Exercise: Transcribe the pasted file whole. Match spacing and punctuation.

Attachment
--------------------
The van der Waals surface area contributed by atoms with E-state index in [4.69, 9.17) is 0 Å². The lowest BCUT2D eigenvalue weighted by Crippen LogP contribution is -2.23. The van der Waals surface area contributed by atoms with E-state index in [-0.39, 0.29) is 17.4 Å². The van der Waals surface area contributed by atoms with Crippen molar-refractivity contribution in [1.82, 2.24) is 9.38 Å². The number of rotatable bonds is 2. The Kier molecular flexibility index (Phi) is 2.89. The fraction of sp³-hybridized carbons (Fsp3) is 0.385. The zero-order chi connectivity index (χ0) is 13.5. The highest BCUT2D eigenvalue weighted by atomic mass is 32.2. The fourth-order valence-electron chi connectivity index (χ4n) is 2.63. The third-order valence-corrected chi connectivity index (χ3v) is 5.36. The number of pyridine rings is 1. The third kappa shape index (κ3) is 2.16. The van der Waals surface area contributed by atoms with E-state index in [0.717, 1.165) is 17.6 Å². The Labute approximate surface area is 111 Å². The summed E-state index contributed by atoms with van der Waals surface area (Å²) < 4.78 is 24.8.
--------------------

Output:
The van der Waals surface area contributed by atoms with E-state index in [4.69, 9.17) is 0 Å². The lowest BCUT2D eigenvalue weighted by Crippen LogP contribution is -2.23. The van der Waals surface area contributed by atoms with E-state index in [-0.39, 0.29) is 17.4 Å². The van der Waals surface area contributed by atoms with Crippen molar-refractivity contribution in [1.82, 2.24) is 9.38 Å². The number of rotatable bonds is 2. The Kier molecular flexibility index (Phi) is 2.89. The fraction of sp³-hybridized carbons (Fsp3) is 0.385. The zero-order chi connectivity index (χ0) is 13.5. The highest BCUT2D eigenvalue weighted by atomic mass is 32.2. The fourth-order valence-electron chi connectivity index (χ4n) is 2.63. The third-order valence-corrected chi connectivity index (χ3v) is 5.36. The number of pyridine rings is 1. The third kappa shape index (κ3) is 2.16. The van der Waals surface area contributed by atoms with E-state index in [0.717, 1.165) is 17.6 Å². The Labute approximate surface area is 111 Å². The summed E-state index contributed by atoms with van der Waals surface area (Å²) < 4.78 is 24.8.